The Dawes Act: Addressing America’s “Indian Problem”
by Ann Marie Scheidt
Conscience Bay Meeting
As Americans moved West in the 19th century, they met indigenous peoples who had lived in their path for 15,000 years. The encounter was problematic for both populations, but was defined by the U.S. as “the Indian Problem.” Its solutions reflected the frame of reference and the power dynamic that generated the label.
The first solution, the reservation system, confined indigenous peoples geographically, enabled federal ownership of valuable lands, and allowed mining companies, railroads and settlers to claim land without risking violent resistance. Enforced by the U.S. military, the system allowed indigenous nations to hold land in common – often not in their historical hunting and agricultural domains – and obligated the government to provide support. An unpaid Board of Indian Commissioners, created in 1869, advised on reservation policy and monitored fulfillment of the government’s support obligations.
The post-Civil War acceleration of the Westward Movement energized both land interests and reformers seeking to save the indigenous peoples with Christianity. The annual Lake Mohonk Conference of Friends of the Indians, inaugurated in 1883 by Quaker property owner Albert Smiley, a member of the Board of Commissioners, contributed to the adoption of the “solution” of assimilation. Massachusetts Senator Henry Dawes, a leading Conference member, pressed for the General Allotment Act, which replaced the reservation system with a system of allocations of fixed acreage to individuals.
Individual property ownership was considered the key to indigenous people’s salvation through assimilation into American society. The Commissioner of Indian Affairs wrote in 1838: “Unless some system is marked out by which there shall be a separate allotment of land to each individual . . . you will look in vain for any general casting off of savagism. Common property and civilization cannot co-exist.” A half century later, Dawes and his allies saw their purpose threatened by the relentless westward march. He reported to the 1886 Conference that his failure to enact the legislation, which popularly bears his name, meant “our work must be done now and without delay, for the greed for the Indian's land is growing every day, and it is as impossible to resist it under the forms of our Government as to stop the flow of the river.” Lacking sufficient votes from Friends of the Indians alone, he agreed to allow any land remaining after the allotments were completed to be put up for public sale; land speculator support won passage in 1887. A senator skeptical that federal policy could transform hunters into farmers – even had the lands they were allotted been suitable, and large enough for self-sufficiency – declared “the provisions for the apparent benefit of the Native Americans are but the pretext to get at his lands and occupy them. ... If this were done in the name of Greed, it would be bad enough; but to do it in the name of Humanity ... is infinitely worse.” The amount of land owned by indigenous peoples decreased from 138 million acres in 1887 to 78 million acres in 1900 to 48 million acres in 1934.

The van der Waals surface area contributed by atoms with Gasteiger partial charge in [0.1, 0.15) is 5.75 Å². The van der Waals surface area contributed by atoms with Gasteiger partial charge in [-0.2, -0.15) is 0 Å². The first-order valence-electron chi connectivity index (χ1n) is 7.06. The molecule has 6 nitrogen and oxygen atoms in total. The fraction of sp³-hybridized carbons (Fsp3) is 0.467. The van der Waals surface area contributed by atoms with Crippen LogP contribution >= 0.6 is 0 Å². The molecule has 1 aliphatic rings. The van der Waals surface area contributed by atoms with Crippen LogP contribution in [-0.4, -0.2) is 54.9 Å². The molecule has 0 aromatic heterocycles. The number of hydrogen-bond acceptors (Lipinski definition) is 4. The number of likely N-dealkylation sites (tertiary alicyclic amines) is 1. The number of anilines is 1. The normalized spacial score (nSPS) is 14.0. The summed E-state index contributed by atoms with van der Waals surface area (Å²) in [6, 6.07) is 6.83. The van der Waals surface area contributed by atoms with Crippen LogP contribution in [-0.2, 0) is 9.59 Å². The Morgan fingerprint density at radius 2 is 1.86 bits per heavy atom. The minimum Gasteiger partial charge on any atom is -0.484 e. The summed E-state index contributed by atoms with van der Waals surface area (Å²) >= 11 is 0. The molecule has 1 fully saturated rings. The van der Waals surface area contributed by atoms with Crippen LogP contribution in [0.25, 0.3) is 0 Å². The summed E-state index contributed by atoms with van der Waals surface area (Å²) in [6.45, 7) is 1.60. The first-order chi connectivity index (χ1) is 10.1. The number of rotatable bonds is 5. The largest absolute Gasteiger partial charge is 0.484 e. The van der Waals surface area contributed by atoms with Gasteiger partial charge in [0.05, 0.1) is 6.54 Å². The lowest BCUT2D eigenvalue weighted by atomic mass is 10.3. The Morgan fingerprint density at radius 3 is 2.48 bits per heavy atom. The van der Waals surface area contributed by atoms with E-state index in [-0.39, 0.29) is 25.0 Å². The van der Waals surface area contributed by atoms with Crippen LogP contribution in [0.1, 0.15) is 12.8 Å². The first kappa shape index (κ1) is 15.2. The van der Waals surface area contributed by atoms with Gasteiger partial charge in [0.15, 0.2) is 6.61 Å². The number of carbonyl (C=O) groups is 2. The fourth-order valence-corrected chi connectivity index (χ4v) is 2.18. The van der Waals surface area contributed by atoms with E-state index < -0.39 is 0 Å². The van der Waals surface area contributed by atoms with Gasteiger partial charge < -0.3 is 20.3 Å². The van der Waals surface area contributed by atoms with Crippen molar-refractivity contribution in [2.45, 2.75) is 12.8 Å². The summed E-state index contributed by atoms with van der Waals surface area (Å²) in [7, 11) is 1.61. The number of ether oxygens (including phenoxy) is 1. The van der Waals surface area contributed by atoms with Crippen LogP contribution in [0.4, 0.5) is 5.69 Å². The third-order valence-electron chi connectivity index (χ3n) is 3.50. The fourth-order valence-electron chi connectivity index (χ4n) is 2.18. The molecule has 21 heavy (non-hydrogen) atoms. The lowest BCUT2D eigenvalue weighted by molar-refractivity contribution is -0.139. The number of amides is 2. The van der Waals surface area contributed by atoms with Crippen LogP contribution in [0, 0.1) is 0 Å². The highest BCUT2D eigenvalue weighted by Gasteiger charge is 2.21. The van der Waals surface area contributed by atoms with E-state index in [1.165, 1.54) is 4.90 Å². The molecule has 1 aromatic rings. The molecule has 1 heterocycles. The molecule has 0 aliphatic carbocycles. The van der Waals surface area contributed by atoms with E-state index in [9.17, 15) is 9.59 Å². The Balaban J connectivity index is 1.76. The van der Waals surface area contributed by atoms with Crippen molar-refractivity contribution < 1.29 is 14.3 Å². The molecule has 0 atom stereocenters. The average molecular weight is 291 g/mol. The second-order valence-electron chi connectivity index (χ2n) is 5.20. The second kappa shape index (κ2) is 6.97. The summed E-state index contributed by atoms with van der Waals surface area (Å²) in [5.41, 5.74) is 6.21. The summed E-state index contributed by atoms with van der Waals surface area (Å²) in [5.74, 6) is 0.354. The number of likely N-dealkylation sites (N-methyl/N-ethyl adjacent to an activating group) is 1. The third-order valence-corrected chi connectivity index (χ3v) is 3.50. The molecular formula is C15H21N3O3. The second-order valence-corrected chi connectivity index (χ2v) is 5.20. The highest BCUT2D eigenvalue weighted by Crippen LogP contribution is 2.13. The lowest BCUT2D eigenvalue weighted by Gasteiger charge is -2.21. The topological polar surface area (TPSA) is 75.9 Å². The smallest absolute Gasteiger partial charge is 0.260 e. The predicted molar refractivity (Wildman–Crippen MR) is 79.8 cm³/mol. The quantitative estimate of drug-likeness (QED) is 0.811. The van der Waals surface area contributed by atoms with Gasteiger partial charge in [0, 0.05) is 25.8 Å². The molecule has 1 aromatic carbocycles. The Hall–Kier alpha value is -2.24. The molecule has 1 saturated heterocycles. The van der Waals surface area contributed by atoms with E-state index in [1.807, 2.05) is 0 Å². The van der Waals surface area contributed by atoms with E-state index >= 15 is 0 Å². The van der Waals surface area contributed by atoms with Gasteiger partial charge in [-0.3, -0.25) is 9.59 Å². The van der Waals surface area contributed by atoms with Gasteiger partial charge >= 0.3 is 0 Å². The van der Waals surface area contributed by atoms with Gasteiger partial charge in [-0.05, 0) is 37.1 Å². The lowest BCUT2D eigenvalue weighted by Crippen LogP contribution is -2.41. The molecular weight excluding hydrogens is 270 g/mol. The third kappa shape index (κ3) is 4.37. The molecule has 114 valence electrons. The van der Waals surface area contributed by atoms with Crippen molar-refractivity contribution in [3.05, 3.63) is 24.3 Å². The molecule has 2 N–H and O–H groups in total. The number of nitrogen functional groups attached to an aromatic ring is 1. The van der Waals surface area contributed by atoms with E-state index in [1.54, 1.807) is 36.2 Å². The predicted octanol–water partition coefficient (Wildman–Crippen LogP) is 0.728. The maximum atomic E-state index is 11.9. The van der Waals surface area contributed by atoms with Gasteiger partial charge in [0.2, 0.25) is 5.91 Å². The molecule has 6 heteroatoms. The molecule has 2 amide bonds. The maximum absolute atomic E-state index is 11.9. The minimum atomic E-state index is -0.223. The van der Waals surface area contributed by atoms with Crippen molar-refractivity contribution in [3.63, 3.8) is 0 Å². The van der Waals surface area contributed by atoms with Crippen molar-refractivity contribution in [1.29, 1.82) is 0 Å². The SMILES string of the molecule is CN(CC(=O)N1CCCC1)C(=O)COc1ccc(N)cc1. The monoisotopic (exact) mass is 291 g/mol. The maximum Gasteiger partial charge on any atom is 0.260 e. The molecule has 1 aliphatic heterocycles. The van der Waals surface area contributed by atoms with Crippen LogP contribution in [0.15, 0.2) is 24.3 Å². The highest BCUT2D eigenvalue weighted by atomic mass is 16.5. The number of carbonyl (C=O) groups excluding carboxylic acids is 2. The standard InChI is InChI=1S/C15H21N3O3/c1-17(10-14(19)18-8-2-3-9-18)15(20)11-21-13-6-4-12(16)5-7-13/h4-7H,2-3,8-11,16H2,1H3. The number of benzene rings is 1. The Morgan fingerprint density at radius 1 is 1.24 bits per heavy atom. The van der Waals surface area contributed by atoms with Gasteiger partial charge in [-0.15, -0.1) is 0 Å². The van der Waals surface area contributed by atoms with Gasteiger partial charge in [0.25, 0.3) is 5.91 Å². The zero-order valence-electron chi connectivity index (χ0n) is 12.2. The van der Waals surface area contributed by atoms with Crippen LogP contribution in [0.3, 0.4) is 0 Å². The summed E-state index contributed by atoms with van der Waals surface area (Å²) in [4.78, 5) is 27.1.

The Act provided funds to teach indigenous peoples “Euro-American patterns of thought and behavior” at Indian Service schools. Broadly, contemporary reformers, including Quakers, worked to imprint indigenous cultures with the societal, family and gender relations of 19th century America, in the context of their transformed economic lives.
The “Indian New Deal,” founded on the Indian Reorganization Act of 1934, attempted to reverse this half-century of depredation and its underlying point of view by empowering tribal governments and preserving tribal culture. Amendment of a crucial IRA provision enabling the Secretary of the Interior to restore and protect tribal homelands, undermined by a 2002 Supreme Court decision, is the top legislative priority in the current Congress for 26 indigenous organizations.